Mental imagery (MI) or visualization can be considered the go-to mental training (MT) method and is used by the vast majority of sport psychology practitioners. MI is addressed in the context of the Theory of Critical Moments and athlete’s profile (AP) models of peak performance construct bases and the brain-heart-mind-body-motor dynamics they advance in regard to intervention efficiency and efficacy. Athlete is tested for Visualization Responsivity (VR) using the Carlstedt Protocol Visualization Responsivity Test-Athlete Version (CPVR-A). This chapter provides some consecutive autonomic nervous system (ANS)-heart rate variability (HRV) reports that emanate from a professional tennis player who was high in hypnotic susceptibility (HS)/subliminal attention (SA), namely the baseline condition, positive-negative and relaxation visualization scenario-based HRV responses. It presents an MI intervention efficacy case study in the context of actual competition using a repeated A-B-A design. Variance explained in a visualization-based or associated outcome measure should be the intervention efficacy benchmark.
- Go to chapter: Heart Rate Variability Monitoring and Assessment During Training and Competition: A Window Into Athlete Mind–Body Responding
Heart Rate Variability Monitoring and Assessment During Training and Competition: A Window Into Athlete Mind–Body Responding
Heart rate variability (HRV) measures have been found to consistently predict macro- and micro-level sport-specific outcomes, including performance during critical moments as well as reflecting differential states of attention, intensity, and mental control, especially when an athlete is under competitive pressure. This chapter explores and explicates HRV in the context of pre-intervention assessment of athlete mind-body-motor and outcome responses and attempts to arrive at an athlete’s individual zone of optimum functioning (IZOF), as well as criterion reference athlete’s profile primary higher-order (AP PHO) constellations with autonomic nervous system (ANS)/psychophysiological measures in both training and real competition. The polar system allows for real-time wireless and telemetry HRV data acquisition and analyses opening up the possibility of isolating specific inter-beat intervals during action. Such a capability facilitates micro-analyses of HRV and heart rate deceleration (HRD) on an unprecedented level, since investigations of HRV/HRD can be carried out during high-intensity training and competition.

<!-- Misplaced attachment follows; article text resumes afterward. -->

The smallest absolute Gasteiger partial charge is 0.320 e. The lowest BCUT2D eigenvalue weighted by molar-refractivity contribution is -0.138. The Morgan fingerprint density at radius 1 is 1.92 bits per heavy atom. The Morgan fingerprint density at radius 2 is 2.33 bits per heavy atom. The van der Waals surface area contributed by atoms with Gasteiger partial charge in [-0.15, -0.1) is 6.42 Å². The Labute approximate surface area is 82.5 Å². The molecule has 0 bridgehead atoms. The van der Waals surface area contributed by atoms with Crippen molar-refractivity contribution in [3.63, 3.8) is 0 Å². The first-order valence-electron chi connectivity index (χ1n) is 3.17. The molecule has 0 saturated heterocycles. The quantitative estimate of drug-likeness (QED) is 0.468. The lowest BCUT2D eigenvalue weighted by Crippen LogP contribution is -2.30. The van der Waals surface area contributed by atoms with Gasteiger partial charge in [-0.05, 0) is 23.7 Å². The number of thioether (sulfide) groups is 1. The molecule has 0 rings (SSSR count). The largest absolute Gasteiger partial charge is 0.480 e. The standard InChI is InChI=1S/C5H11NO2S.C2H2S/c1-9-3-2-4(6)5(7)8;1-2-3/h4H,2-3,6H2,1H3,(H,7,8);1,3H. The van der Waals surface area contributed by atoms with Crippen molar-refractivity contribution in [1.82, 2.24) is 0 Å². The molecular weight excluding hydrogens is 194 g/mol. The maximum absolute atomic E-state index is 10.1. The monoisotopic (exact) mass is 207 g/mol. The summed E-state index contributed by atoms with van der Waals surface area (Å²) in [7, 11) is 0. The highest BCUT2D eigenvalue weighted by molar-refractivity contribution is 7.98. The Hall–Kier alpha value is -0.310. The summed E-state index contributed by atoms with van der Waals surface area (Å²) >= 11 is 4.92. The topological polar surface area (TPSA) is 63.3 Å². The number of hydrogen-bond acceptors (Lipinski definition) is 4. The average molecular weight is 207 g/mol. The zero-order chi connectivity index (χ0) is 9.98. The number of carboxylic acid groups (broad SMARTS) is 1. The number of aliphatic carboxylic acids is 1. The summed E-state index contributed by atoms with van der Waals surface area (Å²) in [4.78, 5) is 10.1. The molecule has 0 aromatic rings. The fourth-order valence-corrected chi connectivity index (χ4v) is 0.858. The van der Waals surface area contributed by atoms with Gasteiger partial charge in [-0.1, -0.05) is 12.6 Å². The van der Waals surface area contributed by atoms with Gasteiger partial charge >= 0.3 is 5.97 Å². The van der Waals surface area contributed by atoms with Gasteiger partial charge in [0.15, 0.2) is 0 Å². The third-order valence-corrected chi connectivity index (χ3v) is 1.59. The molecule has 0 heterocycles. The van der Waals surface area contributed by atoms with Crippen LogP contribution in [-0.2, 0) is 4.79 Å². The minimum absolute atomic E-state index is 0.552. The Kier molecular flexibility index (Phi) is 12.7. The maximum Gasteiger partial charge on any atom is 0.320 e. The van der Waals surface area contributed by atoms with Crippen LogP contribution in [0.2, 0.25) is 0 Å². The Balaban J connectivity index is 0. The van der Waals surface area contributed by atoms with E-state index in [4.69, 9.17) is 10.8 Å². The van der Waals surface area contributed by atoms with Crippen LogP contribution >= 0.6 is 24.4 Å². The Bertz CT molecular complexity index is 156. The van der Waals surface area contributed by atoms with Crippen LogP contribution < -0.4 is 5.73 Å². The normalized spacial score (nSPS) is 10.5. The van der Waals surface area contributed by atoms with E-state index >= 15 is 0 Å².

- Go to chapter: Neurocognitive Testing and Quantitative Electroencephalography: Brain Functioning and Athlete Performance
Neurocognitive Testing and Quantitative Electroencephalography: Brain Functioning and Athlete Performance
Neurocognitive testing (NCT) and quantitative electroencephalography (qEEG) are brain assessment procedures that are used to investigate relationships between cortical functioning and context-specific outcome measures to arrive at clinical diagnoses or better informed patient and client evaluations. Research is ongoing to test the premise that NCT and qEEG can serve as reliable criterion-referenced measures for athletes profile primary higher order (AP PHO) constellations, heart rate variability (HRV) responding and eventually macro- and micro-performance outcome. Low/high ratio (L/H) was associated with numerous conceptually relevant NCT tests, including motor tapping variability, motor tapping, and switching of attention completion time. This chapter reviews the results from pilot research encompassing over 50 athletes from the sports of baseball, tennis, and ice hockey prior to presenting a case study of an ex-world class professional tennis player who underwent NCT and qEEG as part of the American Board of Sport Psychology-Carlstedt Protocol (ABSP-CP) pre-intervention evaluation process.
Behavioral-Motor-Technical (BMT)-based intervention attempts to help support an athlete’s mental game using exposure, confrontation, threshold, and learning principles to improve attention, motor control, and self-confidence, as well as reduce nervousness associated with pressure moments of competition. BMT-based intervention is a direct approach to mental training (MT). Conceptually, BMT MT’s utility and potential to enhance psychological performance is based on motor learning, technical repetition, and exposure/habituation principles. The central nervous system mechanisms that are thought to be associated with BMT-MT-induced habituation or inoculation to competitive stress are discussed under brain-based interventions of the athlete’s profile (AP) brain-heart-mind-body conceptual model and construct bases. The goal of BTM-MT is to consolidate optimum technical and motor patterns in long-term procedural memory as well as repetitively attempt to demonstrate peak technical performance under greatest situational pressure, first in training and then during official competition.